Admittedly, I have been remiss in not writing about my boy more often. I’ve talked much more about my daughter, whom I refer to as Amy although that is not her name either. Inanna and I have talked in e-mails about my daughter quite a bit more, most notably because of the fact that she made Amy a beaded necklace and earrings set as a gift last Christmas (thank you again Nanner!). Inanna has pretty much referred to Amy by her real name in all our conversations since.

So while we were talking about some matter involving the kids’ college activities (I believe the subject was ‘coming home for Spring Break’), Inanna inquired, “And what about Shawn…?” Michelle and I paused and briefly looked at each other. I said, “You know his name is ‘(x),’ right…?” Nanner’s face got as red as the warm-up jacket she was wearing as we simultaneously busted up laughing.

Change myself
We plan and we scheme
’til there’s nothing left of our little dream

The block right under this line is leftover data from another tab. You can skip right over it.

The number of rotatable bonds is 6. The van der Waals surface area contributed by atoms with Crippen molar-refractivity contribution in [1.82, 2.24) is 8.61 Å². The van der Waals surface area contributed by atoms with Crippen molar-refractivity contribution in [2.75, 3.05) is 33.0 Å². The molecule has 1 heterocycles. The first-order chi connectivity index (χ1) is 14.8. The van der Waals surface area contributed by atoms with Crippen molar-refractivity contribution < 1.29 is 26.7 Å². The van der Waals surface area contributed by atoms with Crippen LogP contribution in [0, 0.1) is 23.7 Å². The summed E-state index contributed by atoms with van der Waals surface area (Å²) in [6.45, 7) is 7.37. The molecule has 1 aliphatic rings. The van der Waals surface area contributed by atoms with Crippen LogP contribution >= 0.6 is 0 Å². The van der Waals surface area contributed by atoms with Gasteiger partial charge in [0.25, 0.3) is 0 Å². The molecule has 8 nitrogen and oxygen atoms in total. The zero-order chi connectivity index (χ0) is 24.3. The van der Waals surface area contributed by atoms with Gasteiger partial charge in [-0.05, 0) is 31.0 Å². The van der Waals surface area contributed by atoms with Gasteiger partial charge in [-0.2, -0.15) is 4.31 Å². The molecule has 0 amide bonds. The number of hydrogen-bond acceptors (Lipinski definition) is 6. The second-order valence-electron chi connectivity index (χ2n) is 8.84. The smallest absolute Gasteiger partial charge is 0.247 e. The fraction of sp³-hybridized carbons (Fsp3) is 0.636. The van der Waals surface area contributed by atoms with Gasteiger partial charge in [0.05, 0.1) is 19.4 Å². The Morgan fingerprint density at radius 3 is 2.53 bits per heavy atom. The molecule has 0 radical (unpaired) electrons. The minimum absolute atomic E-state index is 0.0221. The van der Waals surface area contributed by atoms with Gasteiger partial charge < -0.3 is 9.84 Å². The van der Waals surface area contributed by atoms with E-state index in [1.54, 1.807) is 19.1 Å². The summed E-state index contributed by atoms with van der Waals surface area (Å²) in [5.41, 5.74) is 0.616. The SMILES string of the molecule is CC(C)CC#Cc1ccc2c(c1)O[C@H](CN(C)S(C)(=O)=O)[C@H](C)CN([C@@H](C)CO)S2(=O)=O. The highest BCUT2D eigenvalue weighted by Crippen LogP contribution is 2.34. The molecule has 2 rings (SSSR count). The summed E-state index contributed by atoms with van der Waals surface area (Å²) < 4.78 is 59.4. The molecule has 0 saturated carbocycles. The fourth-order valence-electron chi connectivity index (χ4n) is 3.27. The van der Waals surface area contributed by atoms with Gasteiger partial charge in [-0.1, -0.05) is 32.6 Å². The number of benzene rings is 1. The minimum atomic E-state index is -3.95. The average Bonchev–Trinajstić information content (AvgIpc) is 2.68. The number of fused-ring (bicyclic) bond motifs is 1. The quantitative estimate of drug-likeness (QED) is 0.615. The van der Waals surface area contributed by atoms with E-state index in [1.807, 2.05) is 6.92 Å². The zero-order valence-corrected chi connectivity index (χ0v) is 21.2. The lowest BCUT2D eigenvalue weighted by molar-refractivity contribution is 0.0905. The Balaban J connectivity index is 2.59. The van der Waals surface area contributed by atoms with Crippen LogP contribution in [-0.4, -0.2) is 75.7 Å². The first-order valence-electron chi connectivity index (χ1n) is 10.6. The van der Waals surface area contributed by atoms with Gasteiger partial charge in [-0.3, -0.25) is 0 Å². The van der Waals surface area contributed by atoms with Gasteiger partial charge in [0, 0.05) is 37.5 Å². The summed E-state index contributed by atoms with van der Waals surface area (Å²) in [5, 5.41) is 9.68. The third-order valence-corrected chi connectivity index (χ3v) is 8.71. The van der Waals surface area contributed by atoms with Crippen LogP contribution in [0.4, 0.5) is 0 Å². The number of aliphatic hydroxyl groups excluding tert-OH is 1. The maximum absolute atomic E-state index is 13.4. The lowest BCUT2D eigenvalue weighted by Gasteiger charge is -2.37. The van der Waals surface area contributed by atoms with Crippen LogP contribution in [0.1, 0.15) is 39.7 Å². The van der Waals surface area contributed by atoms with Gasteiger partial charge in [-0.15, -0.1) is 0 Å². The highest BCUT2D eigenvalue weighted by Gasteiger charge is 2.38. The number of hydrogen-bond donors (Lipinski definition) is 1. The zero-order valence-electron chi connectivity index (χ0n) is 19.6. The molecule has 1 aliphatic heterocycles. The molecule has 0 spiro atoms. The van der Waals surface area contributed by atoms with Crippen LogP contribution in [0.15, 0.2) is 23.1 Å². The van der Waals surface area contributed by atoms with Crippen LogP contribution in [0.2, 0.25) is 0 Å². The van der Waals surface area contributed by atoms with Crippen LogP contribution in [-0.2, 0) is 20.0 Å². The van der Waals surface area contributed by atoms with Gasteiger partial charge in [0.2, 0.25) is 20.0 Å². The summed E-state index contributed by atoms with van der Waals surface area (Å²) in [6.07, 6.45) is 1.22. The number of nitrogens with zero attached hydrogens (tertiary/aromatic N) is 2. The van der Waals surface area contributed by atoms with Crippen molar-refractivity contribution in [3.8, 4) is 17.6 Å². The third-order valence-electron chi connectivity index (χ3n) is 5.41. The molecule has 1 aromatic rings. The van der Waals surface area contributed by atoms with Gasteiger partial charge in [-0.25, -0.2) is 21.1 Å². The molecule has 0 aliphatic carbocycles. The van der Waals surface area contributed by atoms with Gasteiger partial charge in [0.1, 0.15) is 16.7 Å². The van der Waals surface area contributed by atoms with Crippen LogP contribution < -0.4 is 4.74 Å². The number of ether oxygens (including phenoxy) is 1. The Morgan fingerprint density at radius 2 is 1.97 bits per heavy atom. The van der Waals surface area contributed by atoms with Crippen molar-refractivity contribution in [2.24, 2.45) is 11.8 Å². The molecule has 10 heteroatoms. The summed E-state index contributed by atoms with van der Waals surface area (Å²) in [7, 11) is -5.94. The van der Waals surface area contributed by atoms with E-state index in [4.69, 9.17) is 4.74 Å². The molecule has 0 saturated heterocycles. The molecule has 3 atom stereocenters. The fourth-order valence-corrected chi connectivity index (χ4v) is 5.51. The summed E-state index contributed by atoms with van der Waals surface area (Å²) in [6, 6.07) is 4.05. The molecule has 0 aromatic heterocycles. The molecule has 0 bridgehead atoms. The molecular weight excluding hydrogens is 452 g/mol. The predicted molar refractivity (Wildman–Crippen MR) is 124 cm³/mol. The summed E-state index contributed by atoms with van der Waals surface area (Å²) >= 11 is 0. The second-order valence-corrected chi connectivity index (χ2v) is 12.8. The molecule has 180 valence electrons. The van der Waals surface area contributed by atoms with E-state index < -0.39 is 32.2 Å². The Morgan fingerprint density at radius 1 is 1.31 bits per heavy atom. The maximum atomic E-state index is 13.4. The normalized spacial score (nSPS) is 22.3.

But half of the time I can’t decide and
half of the time I’m petrified

I want to change the world
I want to make it well
How can I change the world
When I can’t change myself
Try again tomorrow
I’d love to change your mind
Capture your citadel
How could I change your mind
If I can’t change myself
Try again tomorrow

From: Change Myself
by Todd Rundgren (2nd Wind), 1991

After all the talk about bloggers, road-rage, and pine pollen subsided, the conversation turned a bit more serious. Inanna spoke about her life and the changes she was in the course of making, all of which seem to have coincided with her discovery of blogging nearly a year ago.

I don’t believe I’m betraying any confidences to say this because she has more than a few times alluded to it in her own writings. Inanna is what I would consider the Will Hunting of her real-life peer group. Well, maybe that’s a little bit of a stretch (she’s actually better-looking than Matt Damon), but as she said in perhaps my favorite of all her blog stories:

Between the time I returned from Germany and started college, my friends from back home in the coalfields sat me down at the kitchen table with a bottle of vodka, a gallon of orange juice, and told me I didn't belong there. They were older than me. Gayle and Mike were probably 25, Dean was probably 30 or so with three kids. I was 19. It was tough to hear the friends I looked up to and felt a part of tell me I wasn't a part of them anymore, or as Dean said, "If you ever were." They saw a greatness in me, a destiny, I couldn't see in myself.